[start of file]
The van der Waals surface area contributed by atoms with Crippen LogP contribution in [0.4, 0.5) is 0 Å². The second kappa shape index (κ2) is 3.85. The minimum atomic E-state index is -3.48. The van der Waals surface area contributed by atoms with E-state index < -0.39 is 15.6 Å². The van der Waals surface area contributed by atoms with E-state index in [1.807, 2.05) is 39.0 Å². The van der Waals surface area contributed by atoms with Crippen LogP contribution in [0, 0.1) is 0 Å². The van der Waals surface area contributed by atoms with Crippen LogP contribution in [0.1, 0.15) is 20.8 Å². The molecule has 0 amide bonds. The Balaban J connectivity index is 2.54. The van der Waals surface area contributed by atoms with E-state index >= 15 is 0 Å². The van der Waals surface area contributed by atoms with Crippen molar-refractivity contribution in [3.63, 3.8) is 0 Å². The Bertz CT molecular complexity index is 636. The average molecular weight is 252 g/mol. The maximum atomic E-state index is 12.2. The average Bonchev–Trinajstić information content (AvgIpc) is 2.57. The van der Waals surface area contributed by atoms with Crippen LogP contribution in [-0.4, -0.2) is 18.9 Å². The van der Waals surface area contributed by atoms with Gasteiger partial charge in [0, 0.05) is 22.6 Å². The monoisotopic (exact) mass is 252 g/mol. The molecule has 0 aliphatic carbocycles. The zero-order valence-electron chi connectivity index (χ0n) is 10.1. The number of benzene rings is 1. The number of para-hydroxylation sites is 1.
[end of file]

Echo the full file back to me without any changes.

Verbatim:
The van der Waals surface area contributed by atoms with Crippen LogP contribution in [0.4, 0.5) is 0 Å². The second kappa shape index (κ2) is 3.85. The minimum atomic E-state index is -3.48. The van der Waals surface area contributed by atoms with E-state index < -0.39 is 15.6 Å². The van der Waals surface area contributed by atoms with E-state index in [1.807, 2.05) is 39.0 Å². The van der Waals surface area contributed by atoms with Crippen LogP contribution in [0, 0.1) is 0 Å². The van der Waals surface area contributed by atoms with Crippen LogP contribution in [0.1, 0.15) is 20.8 Å². The molecule has 0 amide bonds. The Balaban J connectivity index is 2.54. The van der Waals surface area contributed by atoms with E-state index >= 15 is 0 Å². The van der Waals surface area contributed by atoms with Crippen molar-refractivity contribution in [3.63, 3.8) is 0 Å². The Bertz CT molecular complexity index is 636. The average molecular weight is 252 g/mol. The maximum atomic E-state index is 12.2. The average Bonchev–Trinajstić information content (AvgIpc) is 2.57. The van der Waals surface area contributed by atoms with Crippen LogP contribution in [-0.4, -0.2) is 18.9 Å². The van der Waals surface area contributed by atoms with Gasteiger partial charge in [0, 0.05) is 22.6 Å². The monoisotopic (exact) mass is 252 g/mol. The molecule has 0 aliphatic carbocycles. The zero-order valence-electron chi connectivity index (χ0n) is 10.1. The number of benzene rings is 1. The number of para-hydroxylation sites is 1.